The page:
The Continental is an absolute blast. The series has all the cut and thrust of the John Wick-Verse and plays in the 70s sandbox to deliver a deliciously compelling origin story for some of the pillars of the franchise.
We have a reservation at THE CONTINENTAL. The legendary hotel at the heart of the JOHN WICK saga is opening its doors again. But this time, we’re stepping back in time to experience how it came to be managed by the debonaire Winston Scott. But with Mel Gibson’s Cormac O’Connor standing in his way, his ascension to the top of the tree isn’t going to be an easy one. And with an army of assassins taking residency within its walls, wrestling control away from Cormac is going to be damn near impossible. And one should never bet against the house.
But can this limited series stick the landing and deliver a television event worthy of the franchise? Or should the famed hotel close its doors on the small screen and conduct its business on the big screen only?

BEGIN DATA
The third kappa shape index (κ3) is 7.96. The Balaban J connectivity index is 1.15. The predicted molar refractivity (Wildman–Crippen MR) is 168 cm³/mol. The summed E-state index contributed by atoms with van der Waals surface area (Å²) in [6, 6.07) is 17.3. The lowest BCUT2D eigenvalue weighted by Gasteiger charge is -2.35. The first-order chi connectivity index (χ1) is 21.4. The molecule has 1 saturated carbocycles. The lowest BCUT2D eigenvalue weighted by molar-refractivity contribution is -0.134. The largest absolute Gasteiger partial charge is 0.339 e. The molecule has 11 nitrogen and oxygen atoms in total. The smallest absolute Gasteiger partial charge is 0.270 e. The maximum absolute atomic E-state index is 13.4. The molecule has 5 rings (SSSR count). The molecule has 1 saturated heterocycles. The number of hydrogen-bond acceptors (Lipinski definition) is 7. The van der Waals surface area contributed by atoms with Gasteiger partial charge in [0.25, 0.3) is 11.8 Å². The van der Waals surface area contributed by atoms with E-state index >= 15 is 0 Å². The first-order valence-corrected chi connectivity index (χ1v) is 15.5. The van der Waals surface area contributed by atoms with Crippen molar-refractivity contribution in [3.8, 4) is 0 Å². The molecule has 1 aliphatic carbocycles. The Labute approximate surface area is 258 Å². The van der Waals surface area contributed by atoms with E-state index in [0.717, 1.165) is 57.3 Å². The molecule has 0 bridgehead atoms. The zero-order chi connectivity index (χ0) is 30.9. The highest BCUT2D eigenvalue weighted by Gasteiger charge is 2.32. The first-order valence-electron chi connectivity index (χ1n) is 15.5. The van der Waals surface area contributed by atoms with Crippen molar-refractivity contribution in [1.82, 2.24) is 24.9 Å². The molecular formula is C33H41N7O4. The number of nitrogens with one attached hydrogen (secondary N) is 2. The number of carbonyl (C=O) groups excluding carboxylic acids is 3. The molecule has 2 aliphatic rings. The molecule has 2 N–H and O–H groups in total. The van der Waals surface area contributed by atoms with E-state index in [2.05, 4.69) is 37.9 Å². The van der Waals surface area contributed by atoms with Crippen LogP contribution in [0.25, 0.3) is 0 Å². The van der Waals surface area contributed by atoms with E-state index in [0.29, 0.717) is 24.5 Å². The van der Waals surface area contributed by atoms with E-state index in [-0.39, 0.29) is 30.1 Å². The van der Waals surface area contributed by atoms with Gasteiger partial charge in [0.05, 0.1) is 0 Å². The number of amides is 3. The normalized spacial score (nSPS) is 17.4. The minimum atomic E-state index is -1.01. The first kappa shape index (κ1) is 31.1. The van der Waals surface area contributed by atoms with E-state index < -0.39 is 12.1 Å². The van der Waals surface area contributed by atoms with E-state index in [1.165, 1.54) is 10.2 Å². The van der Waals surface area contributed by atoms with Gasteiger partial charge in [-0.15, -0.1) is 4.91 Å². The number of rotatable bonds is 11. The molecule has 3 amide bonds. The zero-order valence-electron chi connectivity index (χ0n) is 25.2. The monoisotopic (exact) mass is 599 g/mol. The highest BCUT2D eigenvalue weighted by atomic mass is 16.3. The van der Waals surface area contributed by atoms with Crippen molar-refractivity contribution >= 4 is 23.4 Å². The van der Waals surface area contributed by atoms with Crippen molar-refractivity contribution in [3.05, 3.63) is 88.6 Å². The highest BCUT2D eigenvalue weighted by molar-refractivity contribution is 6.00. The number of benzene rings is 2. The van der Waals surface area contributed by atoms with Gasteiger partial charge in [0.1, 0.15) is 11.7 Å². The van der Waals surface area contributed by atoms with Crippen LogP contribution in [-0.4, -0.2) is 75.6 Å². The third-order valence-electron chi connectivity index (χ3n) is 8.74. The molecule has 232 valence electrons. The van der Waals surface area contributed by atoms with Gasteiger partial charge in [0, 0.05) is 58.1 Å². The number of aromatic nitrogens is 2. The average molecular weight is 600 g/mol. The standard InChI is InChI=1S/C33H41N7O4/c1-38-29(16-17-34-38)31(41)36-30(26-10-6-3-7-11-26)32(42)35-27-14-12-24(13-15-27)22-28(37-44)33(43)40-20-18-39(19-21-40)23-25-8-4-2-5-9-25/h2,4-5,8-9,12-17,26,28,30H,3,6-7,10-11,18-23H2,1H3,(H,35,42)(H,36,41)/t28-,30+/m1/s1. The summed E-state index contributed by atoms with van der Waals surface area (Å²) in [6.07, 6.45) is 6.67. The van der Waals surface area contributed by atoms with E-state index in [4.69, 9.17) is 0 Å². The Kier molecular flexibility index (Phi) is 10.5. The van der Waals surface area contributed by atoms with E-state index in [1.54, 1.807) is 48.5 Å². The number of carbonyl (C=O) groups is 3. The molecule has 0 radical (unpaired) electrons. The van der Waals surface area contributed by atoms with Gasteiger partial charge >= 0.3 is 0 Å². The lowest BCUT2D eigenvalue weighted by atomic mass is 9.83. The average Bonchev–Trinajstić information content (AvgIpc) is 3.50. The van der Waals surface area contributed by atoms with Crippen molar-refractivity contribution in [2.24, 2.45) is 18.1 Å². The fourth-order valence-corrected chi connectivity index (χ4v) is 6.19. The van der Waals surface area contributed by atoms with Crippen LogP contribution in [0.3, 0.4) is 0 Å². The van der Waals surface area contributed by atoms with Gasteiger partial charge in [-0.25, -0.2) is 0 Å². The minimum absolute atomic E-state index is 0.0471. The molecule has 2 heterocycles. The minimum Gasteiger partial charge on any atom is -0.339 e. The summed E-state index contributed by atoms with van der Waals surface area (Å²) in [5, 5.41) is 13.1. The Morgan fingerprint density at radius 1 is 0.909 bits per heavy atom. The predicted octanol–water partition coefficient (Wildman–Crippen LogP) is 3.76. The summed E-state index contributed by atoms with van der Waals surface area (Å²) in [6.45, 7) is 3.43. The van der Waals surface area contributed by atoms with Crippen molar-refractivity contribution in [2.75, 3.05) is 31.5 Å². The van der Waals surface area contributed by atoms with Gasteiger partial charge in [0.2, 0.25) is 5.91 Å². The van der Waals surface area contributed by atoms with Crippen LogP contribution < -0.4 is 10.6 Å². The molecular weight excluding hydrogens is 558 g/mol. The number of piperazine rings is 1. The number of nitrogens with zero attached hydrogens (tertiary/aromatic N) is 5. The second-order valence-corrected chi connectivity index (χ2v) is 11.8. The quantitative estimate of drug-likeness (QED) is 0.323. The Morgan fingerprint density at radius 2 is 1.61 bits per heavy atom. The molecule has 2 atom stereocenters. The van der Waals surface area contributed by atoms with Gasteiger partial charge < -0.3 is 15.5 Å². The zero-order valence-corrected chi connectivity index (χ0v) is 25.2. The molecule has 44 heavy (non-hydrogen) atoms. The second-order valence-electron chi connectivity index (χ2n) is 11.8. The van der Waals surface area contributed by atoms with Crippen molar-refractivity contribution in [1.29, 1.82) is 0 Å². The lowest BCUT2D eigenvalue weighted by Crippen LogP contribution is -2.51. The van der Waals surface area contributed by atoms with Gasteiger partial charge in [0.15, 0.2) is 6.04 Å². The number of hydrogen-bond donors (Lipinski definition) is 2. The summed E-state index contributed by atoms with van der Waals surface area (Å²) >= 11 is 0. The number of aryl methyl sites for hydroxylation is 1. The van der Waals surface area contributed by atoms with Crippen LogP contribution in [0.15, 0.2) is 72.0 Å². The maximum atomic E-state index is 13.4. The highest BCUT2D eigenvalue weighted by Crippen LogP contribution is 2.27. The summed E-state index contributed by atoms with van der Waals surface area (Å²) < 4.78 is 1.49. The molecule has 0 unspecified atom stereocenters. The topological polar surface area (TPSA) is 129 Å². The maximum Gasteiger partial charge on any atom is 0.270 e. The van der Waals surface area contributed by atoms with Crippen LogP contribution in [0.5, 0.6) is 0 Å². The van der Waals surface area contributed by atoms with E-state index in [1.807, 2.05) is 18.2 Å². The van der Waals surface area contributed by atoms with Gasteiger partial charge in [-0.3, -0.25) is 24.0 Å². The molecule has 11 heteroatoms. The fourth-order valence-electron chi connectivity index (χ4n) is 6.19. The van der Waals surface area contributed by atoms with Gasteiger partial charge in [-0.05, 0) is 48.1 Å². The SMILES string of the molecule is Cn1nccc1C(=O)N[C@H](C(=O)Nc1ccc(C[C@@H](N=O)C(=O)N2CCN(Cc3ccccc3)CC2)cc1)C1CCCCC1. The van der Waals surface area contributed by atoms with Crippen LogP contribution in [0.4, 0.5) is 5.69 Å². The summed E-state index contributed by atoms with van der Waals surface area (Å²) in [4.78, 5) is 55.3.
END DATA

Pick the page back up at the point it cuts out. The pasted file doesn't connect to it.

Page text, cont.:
Fear not John Wick fans because The Continental is an absolute blast. The three-part series has all the cut and thrust of the Wick-Verse and plays in the 70s sandbox to deliver a deliciously compelling origin story for some of the pillars of the franchise. And although the series is far from perfect, it does more than enough to ensure that the doors remain open for more high-table adventures!
OPEN FOR BUSINESS
Now, rest easy dear readers because I will not be delving into spoiler territory here. This series needs to be enjoyed without any preconceptions. Nevertheless, the show centers on the rise of Winston Scott and his reliable Concierge Charon. After his estranged brother Frankie (Ben Robson) steals the template for the High Table’s notorious gold coins, Winston is dragged before the Continental hotel’s current manager Cormac O’Connor (Mel Gibson), and is tasked with recovering the priceless contraption. With Cormac’s goons on hand to offer a constant hazard, Winston sets off to find his brother and wipe the slate clean. But as always, Winston is always one step ahead.